It’s hardly news that “Wheel of Fortune” host Pat Sajak is an ardent conservative. He wrote, for instance, several articles with headlines like “Opposed to Obamacare? Then You Must Be a Racist” for the website Human Events between 2007 and 2013. But his latest rhetorical flourish is the most bizarre yet.
Sajak’s unhinged denialism — throwing wild allegations of racism against the overwhelming majority of scientists, for instance — exists only within the context of his own Twitter feed and writing online, where he’s perpetually making purposefully incendiary remarks wildly at odds with his sunny on-air personality.
But Sajak’s hardly alone as a prominent conservative who saves his vitriol for the off-air hours. Alex Trebek, of “Jeopardy!.” made allusions, in a recent New Republic profile, to beliefs including, of the Tea Party, that “There are a lot of people out there who are not happy with the way things are going, and they’ve banded together,” though he described himself as apolitical even despite having hosted a 2010 Republican fundraiser.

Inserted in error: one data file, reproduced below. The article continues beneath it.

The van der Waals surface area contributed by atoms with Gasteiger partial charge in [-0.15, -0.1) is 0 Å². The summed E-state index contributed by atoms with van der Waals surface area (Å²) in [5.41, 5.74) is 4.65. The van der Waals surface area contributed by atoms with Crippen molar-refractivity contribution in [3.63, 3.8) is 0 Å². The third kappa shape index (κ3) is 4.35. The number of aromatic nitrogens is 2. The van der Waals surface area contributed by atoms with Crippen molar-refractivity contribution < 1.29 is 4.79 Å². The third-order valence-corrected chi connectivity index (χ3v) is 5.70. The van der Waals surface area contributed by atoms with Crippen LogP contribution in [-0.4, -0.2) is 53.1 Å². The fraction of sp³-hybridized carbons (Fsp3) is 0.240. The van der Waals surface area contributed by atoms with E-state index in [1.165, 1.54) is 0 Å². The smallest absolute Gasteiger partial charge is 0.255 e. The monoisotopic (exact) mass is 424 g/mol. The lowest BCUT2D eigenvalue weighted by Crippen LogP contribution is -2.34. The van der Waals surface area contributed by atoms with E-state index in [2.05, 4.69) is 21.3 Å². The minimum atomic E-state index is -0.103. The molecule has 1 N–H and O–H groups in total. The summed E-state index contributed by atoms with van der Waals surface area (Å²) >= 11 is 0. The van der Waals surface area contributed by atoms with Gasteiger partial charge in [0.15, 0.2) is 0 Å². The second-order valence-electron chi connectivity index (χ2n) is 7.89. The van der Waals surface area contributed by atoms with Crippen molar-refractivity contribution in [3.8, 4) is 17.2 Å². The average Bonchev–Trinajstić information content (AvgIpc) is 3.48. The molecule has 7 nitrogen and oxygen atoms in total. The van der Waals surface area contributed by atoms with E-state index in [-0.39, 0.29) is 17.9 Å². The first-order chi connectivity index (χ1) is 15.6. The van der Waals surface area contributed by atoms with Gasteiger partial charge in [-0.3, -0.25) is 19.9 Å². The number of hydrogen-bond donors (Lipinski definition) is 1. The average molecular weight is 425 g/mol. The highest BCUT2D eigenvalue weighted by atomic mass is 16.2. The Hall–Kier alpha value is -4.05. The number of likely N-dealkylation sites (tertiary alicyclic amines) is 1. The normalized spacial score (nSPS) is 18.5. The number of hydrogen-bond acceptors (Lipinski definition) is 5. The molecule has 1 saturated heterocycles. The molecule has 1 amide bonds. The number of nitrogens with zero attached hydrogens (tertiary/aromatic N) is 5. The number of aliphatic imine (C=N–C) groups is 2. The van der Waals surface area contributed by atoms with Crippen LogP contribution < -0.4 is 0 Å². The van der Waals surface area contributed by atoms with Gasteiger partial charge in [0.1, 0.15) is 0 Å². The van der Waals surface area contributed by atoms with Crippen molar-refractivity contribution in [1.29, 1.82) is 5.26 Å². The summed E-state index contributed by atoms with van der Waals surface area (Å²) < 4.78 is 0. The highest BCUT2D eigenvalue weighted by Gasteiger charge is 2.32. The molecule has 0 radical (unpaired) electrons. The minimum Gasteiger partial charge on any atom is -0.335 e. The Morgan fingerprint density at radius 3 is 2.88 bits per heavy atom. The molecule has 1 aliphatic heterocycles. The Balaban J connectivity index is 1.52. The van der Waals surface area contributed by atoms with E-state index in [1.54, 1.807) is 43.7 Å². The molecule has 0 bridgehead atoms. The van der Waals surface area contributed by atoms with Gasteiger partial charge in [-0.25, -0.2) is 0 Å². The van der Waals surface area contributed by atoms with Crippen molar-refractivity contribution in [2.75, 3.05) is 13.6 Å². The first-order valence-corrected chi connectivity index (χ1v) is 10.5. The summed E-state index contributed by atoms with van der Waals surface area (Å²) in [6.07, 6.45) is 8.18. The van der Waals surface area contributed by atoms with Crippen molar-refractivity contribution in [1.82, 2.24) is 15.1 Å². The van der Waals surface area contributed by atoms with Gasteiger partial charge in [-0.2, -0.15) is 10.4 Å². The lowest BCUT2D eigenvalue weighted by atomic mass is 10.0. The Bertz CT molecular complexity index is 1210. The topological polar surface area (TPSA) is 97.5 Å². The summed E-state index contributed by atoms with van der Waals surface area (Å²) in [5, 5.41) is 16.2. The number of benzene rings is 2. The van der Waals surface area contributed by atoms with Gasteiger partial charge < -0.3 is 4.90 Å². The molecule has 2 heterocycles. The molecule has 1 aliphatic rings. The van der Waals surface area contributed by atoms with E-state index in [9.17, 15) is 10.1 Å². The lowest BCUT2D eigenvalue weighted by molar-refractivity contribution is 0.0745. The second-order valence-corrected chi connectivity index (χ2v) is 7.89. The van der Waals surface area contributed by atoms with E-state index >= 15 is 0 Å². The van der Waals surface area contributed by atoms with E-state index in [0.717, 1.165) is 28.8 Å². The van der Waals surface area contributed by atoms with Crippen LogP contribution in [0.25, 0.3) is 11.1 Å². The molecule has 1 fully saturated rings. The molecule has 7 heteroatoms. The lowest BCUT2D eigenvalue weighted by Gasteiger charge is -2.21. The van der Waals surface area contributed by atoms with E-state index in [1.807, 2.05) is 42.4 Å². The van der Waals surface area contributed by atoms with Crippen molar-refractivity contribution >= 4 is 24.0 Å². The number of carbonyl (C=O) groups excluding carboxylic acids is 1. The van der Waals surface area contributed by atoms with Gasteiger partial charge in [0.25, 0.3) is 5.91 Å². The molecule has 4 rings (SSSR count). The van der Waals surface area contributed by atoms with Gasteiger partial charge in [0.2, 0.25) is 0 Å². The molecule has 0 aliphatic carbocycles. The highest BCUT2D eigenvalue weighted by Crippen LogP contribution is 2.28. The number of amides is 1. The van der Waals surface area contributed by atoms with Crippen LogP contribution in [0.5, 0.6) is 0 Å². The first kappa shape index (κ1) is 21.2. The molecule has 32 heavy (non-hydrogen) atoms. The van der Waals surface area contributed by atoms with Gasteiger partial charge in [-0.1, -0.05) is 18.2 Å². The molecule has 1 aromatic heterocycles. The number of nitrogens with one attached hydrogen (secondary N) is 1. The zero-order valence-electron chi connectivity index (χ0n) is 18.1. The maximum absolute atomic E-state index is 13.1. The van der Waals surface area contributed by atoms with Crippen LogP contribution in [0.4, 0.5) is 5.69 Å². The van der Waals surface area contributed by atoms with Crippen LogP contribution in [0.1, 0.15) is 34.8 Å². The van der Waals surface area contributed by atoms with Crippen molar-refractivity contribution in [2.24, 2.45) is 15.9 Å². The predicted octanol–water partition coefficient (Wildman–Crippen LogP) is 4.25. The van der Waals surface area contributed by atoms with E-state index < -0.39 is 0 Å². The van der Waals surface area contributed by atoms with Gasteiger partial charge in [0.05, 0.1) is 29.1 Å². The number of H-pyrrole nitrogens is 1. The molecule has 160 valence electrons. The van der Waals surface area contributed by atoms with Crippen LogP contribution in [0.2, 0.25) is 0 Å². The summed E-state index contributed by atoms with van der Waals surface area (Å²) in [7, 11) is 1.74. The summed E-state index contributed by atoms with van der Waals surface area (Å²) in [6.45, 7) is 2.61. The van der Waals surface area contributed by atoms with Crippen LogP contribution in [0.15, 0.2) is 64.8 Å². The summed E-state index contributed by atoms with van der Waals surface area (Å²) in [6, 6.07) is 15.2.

Drew Carey, of “The Price is Right,” has been an outspoken libertarian since his sitcom-actor days, telling Reason magazine: “As far as your personal goals are and what you actually want to do with your life, it should never have to do with the government. You should never depend on the government for your retirement, your financial security, for anything.” Bob Barker is better-known for his animal advocacy than for his endorsement of conservative lobbyist David Jolly in last year’s House special election in Florida. Chuck Woolery, the original host of “Wheel of Fortune,” is as active as his successor on Twitter and has written for the Washington Times.